- 2012elections - 9/11 Special Coverage - aca - africanamericanalzheimers - aids - Alabama News Network - american - Awards & Expo - bees - bilingual - border - californiaeducation - Caribbean - cir - citizenship - climatechange - collgeinmiami - community - democrats - ecotourism - Elders - Election 2012 - elections2012 - escuelas - Ethnic Media in the News - Ethnicities - Events - Eye on Egypt - Fellowships - food - Foreclosures - Growing Up Poor in the Bay Area - Health Care Reform - healthyhungerfreekids - howtodie - humiliating - immigrants - Inside the Shadow Economy - kimjongun - Latin America - Law & Justice - Living - Media - memphismediaroundtable - Multimedia - NAM en Espaol - Politics & Governance - Religion - Richmond Pulse - Science & Technology - Sports - The Movement to Expand Health Care Access - Video - Voter Suppression - War & Conflict - 攔截盤查政策 - Top Stories - Immigration - Health - Economy - Education - Environment - Ethnic Media Headlines - International Affairs - NAM en Español - Occupy Protests - Youth Culture - Collaborative Reporting

What Health Care Reform Means for Latinos

La Opinin, News Report, Pilar Marrero, Translated By Suzanne Manneh Posted: Aug 22, 2009

Health care reform plans dont include any kind of public coverage for undocumented immigrants. President Barack Obama has even said that including the undocumented would create "a lot of resistance."

But this hasnt stopped opponents, including anti-immigrant lobbyist groups like the Federation for American Immigration Reform (FAIR), from denouncing supposed "loop holes" in the proposals that they say would benefit the undocumented.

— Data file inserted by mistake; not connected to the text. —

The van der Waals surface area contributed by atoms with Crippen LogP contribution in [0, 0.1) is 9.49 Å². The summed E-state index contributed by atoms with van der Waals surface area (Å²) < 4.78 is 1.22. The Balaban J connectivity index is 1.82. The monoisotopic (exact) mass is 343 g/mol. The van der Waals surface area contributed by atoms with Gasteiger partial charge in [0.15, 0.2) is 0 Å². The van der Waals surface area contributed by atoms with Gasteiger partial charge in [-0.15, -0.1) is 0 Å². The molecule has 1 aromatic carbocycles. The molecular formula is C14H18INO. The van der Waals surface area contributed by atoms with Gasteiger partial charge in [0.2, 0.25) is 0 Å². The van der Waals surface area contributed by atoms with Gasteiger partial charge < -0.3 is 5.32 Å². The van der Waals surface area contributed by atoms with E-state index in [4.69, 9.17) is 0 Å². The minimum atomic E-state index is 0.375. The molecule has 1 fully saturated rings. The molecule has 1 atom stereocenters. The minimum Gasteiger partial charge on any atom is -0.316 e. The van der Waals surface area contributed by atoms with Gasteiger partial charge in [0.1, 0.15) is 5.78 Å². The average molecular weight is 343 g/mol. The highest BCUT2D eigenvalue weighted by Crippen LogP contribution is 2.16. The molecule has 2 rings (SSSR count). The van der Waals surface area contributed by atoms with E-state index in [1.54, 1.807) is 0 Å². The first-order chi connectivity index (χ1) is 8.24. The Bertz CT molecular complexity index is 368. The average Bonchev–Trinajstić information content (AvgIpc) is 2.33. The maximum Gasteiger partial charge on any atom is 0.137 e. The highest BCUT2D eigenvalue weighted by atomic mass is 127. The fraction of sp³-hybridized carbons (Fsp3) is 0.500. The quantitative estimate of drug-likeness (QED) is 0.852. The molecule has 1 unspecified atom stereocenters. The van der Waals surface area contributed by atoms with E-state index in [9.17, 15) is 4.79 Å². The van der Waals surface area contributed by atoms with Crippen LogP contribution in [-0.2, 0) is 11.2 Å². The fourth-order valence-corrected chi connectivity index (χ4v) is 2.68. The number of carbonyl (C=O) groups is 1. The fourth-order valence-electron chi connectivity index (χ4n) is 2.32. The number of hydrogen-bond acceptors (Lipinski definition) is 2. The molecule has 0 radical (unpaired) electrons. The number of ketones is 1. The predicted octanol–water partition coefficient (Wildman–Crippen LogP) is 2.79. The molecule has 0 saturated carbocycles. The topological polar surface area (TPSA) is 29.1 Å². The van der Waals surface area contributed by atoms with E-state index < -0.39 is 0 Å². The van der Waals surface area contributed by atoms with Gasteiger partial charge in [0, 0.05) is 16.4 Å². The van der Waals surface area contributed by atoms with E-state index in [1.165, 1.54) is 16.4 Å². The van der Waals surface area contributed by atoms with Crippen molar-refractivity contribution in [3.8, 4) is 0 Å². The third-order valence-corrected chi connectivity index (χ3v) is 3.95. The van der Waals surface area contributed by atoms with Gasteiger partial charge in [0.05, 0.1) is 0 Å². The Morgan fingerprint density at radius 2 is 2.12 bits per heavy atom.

"Many Americans have used town hall meetings to express their opposition to illegal aliens covered under the proposed health reform," FAIR announced in a statement.

A few days ago in New Hampshire, a group of opponents of health care reform in one of the famous "town halls" expressed the sentiment more openly: "We do not need illegal immigrants. Deport them to their countries, and the second time theyll get shot in the head."

But its not only undocumented immigrants who would be excluded.

Activists are struggling to expand coverage for another particularly vulnerable group that does not qualify for public assistance: legal immigrants in their first five years of residence in the United States.

"Under the proposals, they are still excluded from public programs like Medicaid and the State Children's Health Insurance Program (SCHIP) in the first years of their residency," said Jennifer Ng'andu of the National Council of La Raza, a pro-immigrant organization in Washington, D.C. In addition, they will be required to buy insurance like everyone else, but its not as easy to get coverage if they are poor."

The proposals stipulate that legal residents in their first five years be excluded from other public programs if they have access to purchase subsidized insurance in the so-called "insurance exchange," a private insurance pool market that is competing for the business of individual policyholders.